- 18th and 19th Century Hymnbooks
Isaac Watts. Divine songs attempted in easy language for the use of children. Facsimile edition. London: Oxford University Press, 1971.
marks the tercentenary of the publication of Isaac Watts’ Divine songs attempted in easy language for the use of children.
First published in 1715, it was one of the most reprinted English children’s
books of the eighteenth century. Such hymns as “How doth the little busy bee/
improve each shining hour” were still popular 150 years later when parodied by
Lewis Carroll in Alice’s adventures in
Wonderland in 1865. Divine songs
was an early and very successful attempt to write verses for children’s
pleasure but at the same time point and urge them to the paths of virtue.
Cecil Francis Alexander (words) Henry J. Gauntlett (music). Hymns for little children. London: W. Walker, [1877?]
First published in 1848, Hymns for little children by Irish Anglican hymn writer Cecil
Frances Alexander was a huge success, being widely reprinted throughout the
nineteenth century. Alexander composed more than 400 hymns and poems, chiefly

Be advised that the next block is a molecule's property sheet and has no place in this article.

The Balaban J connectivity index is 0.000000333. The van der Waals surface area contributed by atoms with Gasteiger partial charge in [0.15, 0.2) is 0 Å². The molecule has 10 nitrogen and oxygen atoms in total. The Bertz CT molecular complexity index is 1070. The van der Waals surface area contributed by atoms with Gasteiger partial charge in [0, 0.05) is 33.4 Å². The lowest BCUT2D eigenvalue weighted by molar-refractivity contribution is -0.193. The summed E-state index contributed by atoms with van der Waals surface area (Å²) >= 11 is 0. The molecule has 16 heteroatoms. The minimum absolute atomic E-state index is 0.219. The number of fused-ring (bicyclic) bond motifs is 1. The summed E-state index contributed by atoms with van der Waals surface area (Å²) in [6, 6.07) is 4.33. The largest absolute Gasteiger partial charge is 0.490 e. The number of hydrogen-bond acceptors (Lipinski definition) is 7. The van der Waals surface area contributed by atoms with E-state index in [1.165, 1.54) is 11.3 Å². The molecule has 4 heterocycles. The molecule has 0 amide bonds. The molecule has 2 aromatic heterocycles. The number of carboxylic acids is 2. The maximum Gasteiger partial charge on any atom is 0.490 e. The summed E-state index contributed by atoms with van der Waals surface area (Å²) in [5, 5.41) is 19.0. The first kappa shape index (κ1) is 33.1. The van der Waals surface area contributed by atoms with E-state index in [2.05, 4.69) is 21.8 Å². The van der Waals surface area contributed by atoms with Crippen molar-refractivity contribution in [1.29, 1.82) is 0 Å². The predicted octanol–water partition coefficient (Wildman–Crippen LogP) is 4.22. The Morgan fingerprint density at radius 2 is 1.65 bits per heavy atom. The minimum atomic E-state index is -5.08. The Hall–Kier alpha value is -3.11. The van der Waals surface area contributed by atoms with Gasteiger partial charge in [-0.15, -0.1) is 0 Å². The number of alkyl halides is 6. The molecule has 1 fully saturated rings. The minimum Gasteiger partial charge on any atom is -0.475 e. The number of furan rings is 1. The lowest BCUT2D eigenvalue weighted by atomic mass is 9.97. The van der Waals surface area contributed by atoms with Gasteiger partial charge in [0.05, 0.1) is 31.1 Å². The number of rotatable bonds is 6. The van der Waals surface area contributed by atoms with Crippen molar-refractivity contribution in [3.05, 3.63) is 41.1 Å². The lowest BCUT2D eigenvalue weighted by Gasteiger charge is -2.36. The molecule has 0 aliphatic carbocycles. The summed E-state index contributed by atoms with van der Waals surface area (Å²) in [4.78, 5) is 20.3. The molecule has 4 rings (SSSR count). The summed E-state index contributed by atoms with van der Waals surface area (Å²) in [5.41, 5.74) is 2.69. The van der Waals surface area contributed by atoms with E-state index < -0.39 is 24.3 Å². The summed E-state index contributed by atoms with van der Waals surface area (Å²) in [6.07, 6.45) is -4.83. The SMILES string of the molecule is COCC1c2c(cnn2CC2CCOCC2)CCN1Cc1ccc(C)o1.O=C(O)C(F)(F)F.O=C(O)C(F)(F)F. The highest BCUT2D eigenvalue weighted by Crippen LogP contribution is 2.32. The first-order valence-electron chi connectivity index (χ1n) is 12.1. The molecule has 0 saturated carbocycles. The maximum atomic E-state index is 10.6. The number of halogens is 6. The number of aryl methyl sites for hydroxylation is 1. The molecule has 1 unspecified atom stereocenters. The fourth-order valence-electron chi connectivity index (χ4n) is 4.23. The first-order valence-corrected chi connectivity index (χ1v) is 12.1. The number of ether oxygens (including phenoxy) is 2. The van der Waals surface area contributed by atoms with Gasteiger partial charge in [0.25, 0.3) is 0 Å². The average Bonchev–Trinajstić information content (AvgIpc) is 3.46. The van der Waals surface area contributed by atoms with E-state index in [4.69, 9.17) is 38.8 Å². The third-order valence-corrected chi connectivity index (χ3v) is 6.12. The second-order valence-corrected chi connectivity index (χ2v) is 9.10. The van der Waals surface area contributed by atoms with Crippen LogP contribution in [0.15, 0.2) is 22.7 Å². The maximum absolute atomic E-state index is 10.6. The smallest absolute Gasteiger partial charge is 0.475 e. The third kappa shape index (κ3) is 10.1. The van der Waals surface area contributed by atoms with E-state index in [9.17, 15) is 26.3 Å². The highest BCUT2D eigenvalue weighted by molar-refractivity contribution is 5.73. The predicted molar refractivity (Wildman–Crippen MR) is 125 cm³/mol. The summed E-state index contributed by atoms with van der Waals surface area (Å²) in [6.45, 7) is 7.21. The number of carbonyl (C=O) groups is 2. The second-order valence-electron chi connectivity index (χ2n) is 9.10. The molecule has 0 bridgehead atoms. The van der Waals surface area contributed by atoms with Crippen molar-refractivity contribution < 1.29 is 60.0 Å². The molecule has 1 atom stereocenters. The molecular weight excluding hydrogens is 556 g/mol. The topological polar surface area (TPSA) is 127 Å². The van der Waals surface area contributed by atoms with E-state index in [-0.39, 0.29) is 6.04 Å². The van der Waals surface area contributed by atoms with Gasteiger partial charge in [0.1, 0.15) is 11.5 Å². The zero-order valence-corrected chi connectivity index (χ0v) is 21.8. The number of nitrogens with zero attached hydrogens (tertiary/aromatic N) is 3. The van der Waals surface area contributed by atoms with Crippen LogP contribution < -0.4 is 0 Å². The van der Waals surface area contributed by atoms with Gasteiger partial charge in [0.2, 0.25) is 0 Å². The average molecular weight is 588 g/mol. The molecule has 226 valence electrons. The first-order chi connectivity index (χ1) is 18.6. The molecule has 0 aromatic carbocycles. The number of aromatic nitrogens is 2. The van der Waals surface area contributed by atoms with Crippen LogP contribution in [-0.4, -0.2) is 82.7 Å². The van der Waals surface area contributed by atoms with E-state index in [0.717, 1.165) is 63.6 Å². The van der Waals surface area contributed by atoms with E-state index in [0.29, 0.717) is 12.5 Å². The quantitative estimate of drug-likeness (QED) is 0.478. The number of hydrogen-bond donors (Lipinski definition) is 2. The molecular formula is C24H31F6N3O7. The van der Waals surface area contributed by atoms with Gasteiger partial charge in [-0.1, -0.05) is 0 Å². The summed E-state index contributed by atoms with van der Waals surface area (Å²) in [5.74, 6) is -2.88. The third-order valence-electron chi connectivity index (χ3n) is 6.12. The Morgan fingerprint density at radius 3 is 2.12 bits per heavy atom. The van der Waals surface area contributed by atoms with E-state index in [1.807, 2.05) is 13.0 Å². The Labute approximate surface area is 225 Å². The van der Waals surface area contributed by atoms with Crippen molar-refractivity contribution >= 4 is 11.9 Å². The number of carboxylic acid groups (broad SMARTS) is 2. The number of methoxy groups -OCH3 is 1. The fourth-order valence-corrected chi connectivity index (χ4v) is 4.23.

for children, characterised by lyrical simplicity and theological clarity.
Her most famous and enduring hymns include ‘All things
bright and beautiful’ and the Christmas carol ‘Once in royal David’s city’, an
attempt to explain the birth and incarnation of Christ to children. Both are
set to music in Hymns for little children
by English organist Henry John Gauntlett.
John Burnham (editor). Children's hosannas: a very choice and original collection of anniversary music. London: W. Nicholson, [1889?]
Reformed Baptist evangelist John Burnham of Brentford was a protégée of the
‘Prince of Preachers’ Charles Haddon Spurgeon. He was also a prolific late
Victorian editor and compiler of hymnody works for both children and adults. Children’s hosannas was amongst his most
popular and reprinted works.